Figure 132.2: Risk Simulator toolbar

Figure 132.3: Setting up an assumption

Viewing and Interpreting Forecast Results

The forecast chart is shown when the simulation is running. Once simulation is completed, the forecast chart can be used (Figure 132.4). The forecast chart has several tabs, including Histogram, Statistics, Preferences, and Options tabs. Of particular interest are the first two tabs. For instance, the Histogram shows the output forecast’s probability distribution in the form of a histogram, where the specific values can be determined using the certainty boxes. For example, select Two-Tail, enter 90 in the certainty box, and hit TAB on the keyboard. The 90% confidence interval is shown (0.5273 and 1.1739), meaning that there is a 5% chance that the income will fall below $0.5273 and another 5% chance that it will be above $1.1739. Alternatively, you can select Left-Tail and enter 1.0 on the input box, hit TAB, and see that the left-tail certainty is 74.30%, indicating that there is a 74.30% chance that the income will fall below $1.0 (alternatively, there is a 25.70% chance that income will exceed $1.0).

Figure 132.4: Forecast charts

The Statistics tab (Figure 132.5) illustrates the statistical results of the forecast variable. Note that your results will not be exactly the same as those illustrated here because a simulation (random number generation) was run. By definition, the results will not be exactly the same every time. However, if a seed value is set (see next section), the results will be identical in every single run. Setting a seed value is important especially when you wish to obtain the same values in each simulation run (e.g., you need the live model to return the same results as a printed report during a presentation).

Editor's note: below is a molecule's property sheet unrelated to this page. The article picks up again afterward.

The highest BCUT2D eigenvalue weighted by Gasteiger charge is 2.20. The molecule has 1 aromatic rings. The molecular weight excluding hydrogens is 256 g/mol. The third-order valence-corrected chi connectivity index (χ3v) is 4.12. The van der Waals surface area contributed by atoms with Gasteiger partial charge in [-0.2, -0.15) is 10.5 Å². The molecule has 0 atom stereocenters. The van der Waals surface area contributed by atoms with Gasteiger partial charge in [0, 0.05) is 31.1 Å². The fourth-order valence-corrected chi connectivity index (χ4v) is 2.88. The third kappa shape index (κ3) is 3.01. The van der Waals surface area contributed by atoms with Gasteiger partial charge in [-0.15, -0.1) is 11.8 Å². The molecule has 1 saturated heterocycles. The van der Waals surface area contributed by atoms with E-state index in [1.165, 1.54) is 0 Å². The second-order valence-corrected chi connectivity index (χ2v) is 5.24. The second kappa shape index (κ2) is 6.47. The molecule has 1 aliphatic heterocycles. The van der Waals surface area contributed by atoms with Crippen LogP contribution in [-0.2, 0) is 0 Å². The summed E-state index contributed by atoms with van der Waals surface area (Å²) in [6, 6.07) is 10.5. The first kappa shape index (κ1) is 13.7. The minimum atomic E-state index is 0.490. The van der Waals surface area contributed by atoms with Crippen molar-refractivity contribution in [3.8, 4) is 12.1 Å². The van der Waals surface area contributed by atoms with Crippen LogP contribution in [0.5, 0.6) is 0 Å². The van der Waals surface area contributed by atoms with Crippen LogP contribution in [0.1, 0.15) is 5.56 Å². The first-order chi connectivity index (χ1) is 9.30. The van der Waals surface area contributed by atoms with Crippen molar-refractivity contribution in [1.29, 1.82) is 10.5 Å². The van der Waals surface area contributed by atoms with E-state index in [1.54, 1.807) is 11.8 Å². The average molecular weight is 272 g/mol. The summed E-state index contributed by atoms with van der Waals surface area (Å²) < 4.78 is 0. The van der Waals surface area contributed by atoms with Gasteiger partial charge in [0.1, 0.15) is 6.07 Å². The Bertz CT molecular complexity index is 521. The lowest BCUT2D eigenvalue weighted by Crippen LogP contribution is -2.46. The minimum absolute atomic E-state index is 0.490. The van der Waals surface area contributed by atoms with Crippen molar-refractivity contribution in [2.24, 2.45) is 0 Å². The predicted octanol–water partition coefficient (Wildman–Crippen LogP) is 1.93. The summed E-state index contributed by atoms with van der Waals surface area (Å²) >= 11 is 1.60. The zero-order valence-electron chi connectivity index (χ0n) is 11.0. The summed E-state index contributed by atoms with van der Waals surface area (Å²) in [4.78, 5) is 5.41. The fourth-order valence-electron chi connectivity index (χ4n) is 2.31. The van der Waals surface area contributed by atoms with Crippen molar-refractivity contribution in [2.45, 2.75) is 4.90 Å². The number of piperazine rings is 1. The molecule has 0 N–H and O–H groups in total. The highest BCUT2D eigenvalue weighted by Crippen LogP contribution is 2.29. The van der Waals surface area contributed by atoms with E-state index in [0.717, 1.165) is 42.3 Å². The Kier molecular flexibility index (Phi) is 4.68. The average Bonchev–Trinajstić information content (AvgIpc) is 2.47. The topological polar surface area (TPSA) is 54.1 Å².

Figure 132.5: Statistics tab

Setting a Seed Value
  1. Reset the simulation by selecting Risk Simulator | Reset Simulation.
  2. Select Risk Simulator | Edit Simulation Profile.
  3. Select the check box for random number sequence.
  4. Enter in a seed value(e.g., 999) and hit OK (Figure 132.6).
  5. Run the simulation and note the results, then rerun the simulation a few times and verify that the results are the same as those obtained earlier.

Figure 132.6: Setting a random number sequence seed